“A halt to the war should not just be a matter of words — Yemen is still under siege [bold mine-DL],” said Manal Aidroos, a dentist. “Our lives are completely turned upside down, so this pause means nothing.”
In central and southern parts of the country, Saudi bombing has continued over the last two days. Meanwhile, U.S. support for the campaign has not slackened, and it seems that it isn’t going to be reduced any time soon:
American assistance to the Saudi-led air campaign will continue, officials told us. That assistance has included intelligence, aerial refueling and logistical support.
There is no good reason for continued U.S. support for this war. At the very least, that support ought to have been halted the moment that the Saudis made their announcement earlier this week. Continuing to assist in the wrecking of Yemen is indefensible.
The one thing he’s right about is that Iran is different from Iraq — far more powerful and with a real, rather than imagined, nuclear programme. It is also more likely to retaliate to strikes on its nuclear facilities and, after that, to accelerate the quest for the bomb.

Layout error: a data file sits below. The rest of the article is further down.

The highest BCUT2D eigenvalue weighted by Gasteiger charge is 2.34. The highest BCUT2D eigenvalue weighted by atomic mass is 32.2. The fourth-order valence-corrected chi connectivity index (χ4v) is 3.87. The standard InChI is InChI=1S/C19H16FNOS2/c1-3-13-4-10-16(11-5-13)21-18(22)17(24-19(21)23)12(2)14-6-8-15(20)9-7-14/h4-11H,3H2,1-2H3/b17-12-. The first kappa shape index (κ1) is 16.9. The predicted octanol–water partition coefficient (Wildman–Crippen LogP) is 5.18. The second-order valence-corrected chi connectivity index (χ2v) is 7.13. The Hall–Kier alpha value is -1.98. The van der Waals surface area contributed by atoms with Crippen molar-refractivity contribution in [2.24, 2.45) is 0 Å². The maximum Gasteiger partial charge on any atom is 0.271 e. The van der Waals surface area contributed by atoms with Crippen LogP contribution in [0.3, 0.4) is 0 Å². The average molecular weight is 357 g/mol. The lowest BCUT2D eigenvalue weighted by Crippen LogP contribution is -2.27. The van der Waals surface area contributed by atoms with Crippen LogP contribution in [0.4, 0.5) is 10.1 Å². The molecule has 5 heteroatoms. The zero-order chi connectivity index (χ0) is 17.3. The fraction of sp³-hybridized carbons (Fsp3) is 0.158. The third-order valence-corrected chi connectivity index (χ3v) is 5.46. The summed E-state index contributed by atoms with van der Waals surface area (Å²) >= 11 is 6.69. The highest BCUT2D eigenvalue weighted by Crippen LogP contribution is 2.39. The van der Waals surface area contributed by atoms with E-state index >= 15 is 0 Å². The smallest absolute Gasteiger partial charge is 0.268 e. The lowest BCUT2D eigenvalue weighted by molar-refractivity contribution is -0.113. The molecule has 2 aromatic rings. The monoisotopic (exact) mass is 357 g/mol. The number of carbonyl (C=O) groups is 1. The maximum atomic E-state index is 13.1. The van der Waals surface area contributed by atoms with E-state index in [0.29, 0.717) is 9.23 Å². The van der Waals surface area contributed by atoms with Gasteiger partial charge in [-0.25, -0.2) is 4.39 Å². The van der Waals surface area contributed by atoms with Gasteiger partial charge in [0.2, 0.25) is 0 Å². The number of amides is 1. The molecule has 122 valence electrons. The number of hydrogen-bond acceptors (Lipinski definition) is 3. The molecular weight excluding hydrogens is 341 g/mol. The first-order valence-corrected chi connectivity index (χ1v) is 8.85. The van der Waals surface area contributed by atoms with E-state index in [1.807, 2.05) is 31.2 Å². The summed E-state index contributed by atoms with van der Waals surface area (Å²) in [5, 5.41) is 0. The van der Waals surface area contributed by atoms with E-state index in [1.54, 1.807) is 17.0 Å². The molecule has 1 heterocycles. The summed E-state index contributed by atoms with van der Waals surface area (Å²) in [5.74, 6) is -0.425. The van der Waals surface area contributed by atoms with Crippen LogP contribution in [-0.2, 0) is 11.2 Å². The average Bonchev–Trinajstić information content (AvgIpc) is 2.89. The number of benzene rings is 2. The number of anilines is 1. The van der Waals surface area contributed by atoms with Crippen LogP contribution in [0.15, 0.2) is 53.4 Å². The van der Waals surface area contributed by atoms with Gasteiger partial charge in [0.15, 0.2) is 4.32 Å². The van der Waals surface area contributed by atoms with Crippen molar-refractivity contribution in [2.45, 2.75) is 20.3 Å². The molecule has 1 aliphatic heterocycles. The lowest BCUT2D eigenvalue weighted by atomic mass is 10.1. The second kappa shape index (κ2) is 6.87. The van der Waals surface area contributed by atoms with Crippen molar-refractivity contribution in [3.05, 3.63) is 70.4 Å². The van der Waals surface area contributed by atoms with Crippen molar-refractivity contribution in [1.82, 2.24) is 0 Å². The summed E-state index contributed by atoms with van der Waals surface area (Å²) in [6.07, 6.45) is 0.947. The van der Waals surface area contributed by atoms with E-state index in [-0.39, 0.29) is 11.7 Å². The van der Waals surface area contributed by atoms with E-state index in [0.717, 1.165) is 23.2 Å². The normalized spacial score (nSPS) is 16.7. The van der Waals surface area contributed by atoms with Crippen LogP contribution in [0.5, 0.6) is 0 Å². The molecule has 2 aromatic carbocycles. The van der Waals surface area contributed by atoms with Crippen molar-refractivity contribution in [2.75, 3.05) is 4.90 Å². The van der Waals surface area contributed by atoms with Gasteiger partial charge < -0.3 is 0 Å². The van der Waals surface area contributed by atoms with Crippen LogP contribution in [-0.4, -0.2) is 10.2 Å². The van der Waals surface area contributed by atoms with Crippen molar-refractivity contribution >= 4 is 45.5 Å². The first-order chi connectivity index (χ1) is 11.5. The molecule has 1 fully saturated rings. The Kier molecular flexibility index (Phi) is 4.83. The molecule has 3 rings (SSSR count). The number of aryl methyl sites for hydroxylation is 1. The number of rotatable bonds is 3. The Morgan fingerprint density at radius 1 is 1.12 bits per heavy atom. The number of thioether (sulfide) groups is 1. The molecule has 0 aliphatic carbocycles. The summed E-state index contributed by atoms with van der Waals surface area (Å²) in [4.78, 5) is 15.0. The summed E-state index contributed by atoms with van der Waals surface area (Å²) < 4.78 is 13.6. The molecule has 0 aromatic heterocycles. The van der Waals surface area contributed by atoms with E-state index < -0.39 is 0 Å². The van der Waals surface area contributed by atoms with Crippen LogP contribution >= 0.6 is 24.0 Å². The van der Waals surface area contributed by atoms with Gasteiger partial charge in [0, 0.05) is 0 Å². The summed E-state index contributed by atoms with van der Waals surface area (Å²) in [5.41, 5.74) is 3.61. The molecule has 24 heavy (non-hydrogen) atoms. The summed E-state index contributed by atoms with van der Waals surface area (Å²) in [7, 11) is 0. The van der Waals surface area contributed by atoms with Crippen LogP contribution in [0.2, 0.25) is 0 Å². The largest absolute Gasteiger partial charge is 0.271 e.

To prevent that, Mr Bolton says the US should work with Iran’s opposition to topple the Islamic regime. I mention that having travelled to Iran many times I’ve never met a credible opposition leader who wants to work with the US on overthrowing the regime [bold mine-DL]. “It’s not easy, it’s not like turning on a light switch,” he says. “The US should have been pursuing a regime change policy for decades.”
Khalaf is correct that there are no credible opposition leaders in Iran that want to aid the U.S. in overthrowing their government. The idea that there are any Iranians that would welcome a U.S.-backed effort to topple their government has always been fanciful at best. In Bolton’s case, it’s worse than that. When Bolton and many other hawkish former officials and politicians talk about working with “Iran’s opposition,” they are referring primarily to cooperation with the Mujahideen-e Khalq (MEK). This is the totalitarian cult and “former” terrorist group that they have been defending and boosting for many years, and they have gone out of their way to help the group in its effort to rehabilitate its reputation in the West. These boosters pretend that this cultish exile group is a major part of Iran’s opposition, but in reality it has no support in Iran, it is widely hated there, and real opposition leaders want nothing to do with them. It’s too bad that Bolton’s past MEK boosterism didn’t come up in this profile, because it would drive home just how fanatical and unmoored from reality Bolton’s ideas on Iran policy truly are.